A decommissioned ESA ground station from Australia will be returned to service in the Azores, highlighting an innovative reuse that benefits both the Agency and European industry.
In December 2015, ESA’s tracking station in Perth, Western Australia, had to be closed owing to radio spectrum restrictions imposed by the national telecommunications authority.
The closure comes at a time when ESA’s station network – a mix of three, modern 35 m-diameter deep-space dishes and a mix of older, 15 m and smaller Earth stations – is adapting to evolutionary pressures, especially the need to increase science data download for future exploration missions such as Juice, Euclid and BepiColombo.
“At the same time, there is a need to support the development of commercial tracking service capabilities within European industry,” says Manfred Lugert, responsible for the network at ESA’s control centre in Darmstadt, Germany.
“The network must nonetheless maintain and develop specific capabilities for tracking newly launched satellites and launcher rockets, and provide dedicated support in the event of any spacecraft contingencies.”
The estimated costs for simply scrapping the Perth station were significant, so the situation called for a solution that would benefit both ESA and European industry.
An answer in the Atlantic ocean
For almost a decade, ESA has worked in close cooperation with Portugal to maintain and operate a 5.5 m-diameter dish for tracking rockets on Santa Maria island, in the Azores. The island’s mid-Atlantic location is ideal for tracking launchers such as Soyuz and Ariane lifting off from Europe’s Spaceport in Kourou, French Guiana.
This cooperation has enabled local industrial partners to develop and expand their capability to provide tracking services, and Portugal, an ESA Member state, was eager to see this expand, if possible.
In December 2015, Portugal expressed a desire to acquire the Perth antenna with the aim of upgrading and re-opening it at Santa Maria station, providing new opportunities for Portugal’s national industry.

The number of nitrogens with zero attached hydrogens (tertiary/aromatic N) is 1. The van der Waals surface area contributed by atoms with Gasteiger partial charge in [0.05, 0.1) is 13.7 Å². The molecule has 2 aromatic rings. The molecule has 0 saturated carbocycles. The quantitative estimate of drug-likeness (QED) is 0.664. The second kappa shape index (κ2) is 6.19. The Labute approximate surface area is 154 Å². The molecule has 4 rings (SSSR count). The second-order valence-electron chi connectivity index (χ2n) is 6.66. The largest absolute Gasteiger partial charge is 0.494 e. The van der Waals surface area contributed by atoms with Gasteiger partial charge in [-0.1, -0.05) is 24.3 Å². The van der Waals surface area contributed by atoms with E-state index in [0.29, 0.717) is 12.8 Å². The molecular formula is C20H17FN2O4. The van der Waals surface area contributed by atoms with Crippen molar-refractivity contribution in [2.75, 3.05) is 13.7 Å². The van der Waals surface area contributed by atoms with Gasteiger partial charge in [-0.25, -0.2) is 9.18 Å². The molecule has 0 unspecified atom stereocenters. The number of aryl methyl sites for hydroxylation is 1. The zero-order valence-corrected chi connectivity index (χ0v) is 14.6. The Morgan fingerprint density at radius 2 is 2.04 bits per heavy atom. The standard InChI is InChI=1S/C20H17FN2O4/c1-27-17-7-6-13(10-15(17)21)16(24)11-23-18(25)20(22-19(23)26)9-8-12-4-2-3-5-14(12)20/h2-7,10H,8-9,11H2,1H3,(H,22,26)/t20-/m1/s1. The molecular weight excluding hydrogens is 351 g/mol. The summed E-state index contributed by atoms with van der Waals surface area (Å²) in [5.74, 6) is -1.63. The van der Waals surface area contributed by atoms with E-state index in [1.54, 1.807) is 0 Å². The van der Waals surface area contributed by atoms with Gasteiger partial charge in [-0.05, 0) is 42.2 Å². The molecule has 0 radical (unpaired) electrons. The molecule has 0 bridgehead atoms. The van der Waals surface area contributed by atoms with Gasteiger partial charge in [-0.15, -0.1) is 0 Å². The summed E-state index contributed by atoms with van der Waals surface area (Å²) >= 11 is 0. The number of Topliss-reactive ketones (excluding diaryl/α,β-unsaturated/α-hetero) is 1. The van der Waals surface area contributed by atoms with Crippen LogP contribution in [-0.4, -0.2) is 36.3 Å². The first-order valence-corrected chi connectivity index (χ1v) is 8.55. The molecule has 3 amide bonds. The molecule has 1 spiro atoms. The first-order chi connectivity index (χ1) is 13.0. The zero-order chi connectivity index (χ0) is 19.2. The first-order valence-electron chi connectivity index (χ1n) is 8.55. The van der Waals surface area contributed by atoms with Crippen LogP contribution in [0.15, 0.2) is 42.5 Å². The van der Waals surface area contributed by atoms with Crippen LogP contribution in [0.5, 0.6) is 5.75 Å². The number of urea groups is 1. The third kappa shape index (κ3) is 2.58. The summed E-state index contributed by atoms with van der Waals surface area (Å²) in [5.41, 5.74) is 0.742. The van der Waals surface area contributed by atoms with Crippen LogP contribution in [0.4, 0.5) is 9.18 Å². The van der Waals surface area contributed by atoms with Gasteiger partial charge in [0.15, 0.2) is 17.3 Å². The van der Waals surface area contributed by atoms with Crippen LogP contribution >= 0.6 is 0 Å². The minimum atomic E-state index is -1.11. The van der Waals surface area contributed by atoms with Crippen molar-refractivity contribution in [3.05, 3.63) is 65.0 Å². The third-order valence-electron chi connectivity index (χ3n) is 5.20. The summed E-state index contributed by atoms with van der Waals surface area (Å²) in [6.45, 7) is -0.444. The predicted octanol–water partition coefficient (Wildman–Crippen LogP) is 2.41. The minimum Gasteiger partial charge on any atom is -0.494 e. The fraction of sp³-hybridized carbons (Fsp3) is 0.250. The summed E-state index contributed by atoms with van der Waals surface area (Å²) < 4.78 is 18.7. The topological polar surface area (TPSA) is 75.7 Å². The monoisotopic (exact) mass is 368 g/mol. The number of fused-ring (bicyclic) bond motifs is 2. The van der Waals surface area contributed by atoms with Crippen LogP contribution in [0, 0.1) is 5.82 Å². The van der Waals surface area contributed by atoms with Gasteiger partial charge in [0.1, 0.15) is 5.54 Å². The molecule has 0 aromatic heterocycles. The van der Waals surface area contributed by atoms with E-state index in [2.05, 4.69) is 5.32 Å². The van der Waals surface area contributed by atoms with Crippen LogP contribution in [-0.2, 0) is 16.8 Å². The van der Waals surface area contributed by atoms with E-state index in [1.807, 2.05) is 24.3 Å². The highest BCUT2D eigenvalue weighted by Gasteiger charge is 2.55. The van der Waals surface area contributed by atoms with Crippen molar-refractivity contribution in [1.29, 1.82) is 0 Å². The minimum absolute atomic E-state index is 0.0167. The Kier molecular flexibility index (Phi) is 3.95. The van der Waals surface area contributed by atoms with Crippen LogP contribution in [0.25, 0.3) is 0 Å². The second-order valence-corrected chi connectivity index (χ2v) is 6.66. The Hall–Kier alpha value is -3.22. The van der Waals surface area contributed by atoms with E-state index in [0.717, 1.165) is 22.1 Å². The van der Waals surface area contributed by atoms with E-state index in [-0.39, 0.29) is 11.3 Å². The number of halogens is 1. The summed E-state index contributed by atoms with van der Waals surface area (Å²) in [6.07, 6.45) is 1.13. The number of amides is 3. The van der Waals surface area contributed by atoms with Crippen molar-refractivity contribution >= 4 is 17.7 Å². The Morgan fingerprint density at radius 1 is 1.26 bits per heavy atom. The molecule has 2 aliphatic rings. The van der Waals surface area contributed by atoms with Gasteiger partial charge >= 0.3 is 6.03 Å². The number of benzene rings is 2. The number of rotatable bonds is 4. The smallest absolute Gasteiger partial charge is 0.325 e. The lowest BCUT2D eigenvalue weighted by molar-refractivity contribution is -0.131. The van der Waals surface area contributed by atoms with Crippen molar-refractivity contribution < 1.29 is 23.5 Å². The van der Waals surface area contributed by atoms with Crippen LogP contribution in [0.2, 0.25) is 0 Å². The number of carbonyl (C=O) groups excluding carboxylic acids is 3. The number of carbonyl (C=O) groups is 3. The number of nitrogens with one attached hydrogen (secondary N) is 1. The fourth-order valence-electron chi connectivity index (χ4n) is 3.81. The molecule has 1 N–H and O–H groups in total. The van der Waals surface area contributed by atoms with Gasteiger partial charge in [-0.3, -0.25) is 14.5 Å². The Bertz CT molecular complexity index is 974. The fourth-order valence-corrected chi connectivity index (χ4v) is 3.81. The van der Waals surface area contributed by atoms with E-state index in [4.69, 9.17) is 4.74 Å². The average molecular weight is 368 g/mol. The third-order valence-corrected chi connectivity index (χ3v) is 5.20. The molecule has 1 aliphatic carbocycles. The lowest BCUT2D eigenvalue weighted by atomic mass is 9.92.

“ESA agreed in principle, and we worked with our Portuguese partners to develop a plan under which the antenna can be used to provide tracking services to a range of customers, including the Agency’s own science missions, the downlinking of Earth observation data and, potentially, tracking the Proba-3 mission,” says Thomas Beck, responsible for external services involving the network.
“This will help to provide expanded commercial and scientific opportunities for Portuguese industry while also enabling ESA to procure tracking services when necessary, so it’s a real win–win result.”
The Perth antenna and associated equipment will be transferred at no cost to Portugal. Dismantling at Perth, transportation to Santa Maria and re-erecting the antenna will be carried out under ESA contract almost completely funded by Portugal. The Azorean regional government will provide some of the new site infrastructure to accommodate the large antenna.
On 29 August, the Portuguese Minister for Science, Technology and Higher Education, Manuel Heitor, and ESA Director General Jan Woerner formalised the intention of Portugal to acquire the antenna by signing a corresponding document at ESA Headquarters in Paris.
For ESA, the initiative means that the Agency’s network, which in a typical year provides over 50 000 hours of tracking services through nine core stations in seven countries to support some two dozen spacecraft, will have access to an additional, valuable external tracking resource.
“While it’s important for ESA to develop and maintain a full range of spaceflight abilities and capacities, it’s also important for us to help our Member States and European industry develop commercially valuable competences,” says Rolf Densing, ESA’s Director of Operations.
“We’re delighted that venerable ESA infrastructure can be reutilised by Portugal, helping boost Europe’s space competitiveness.”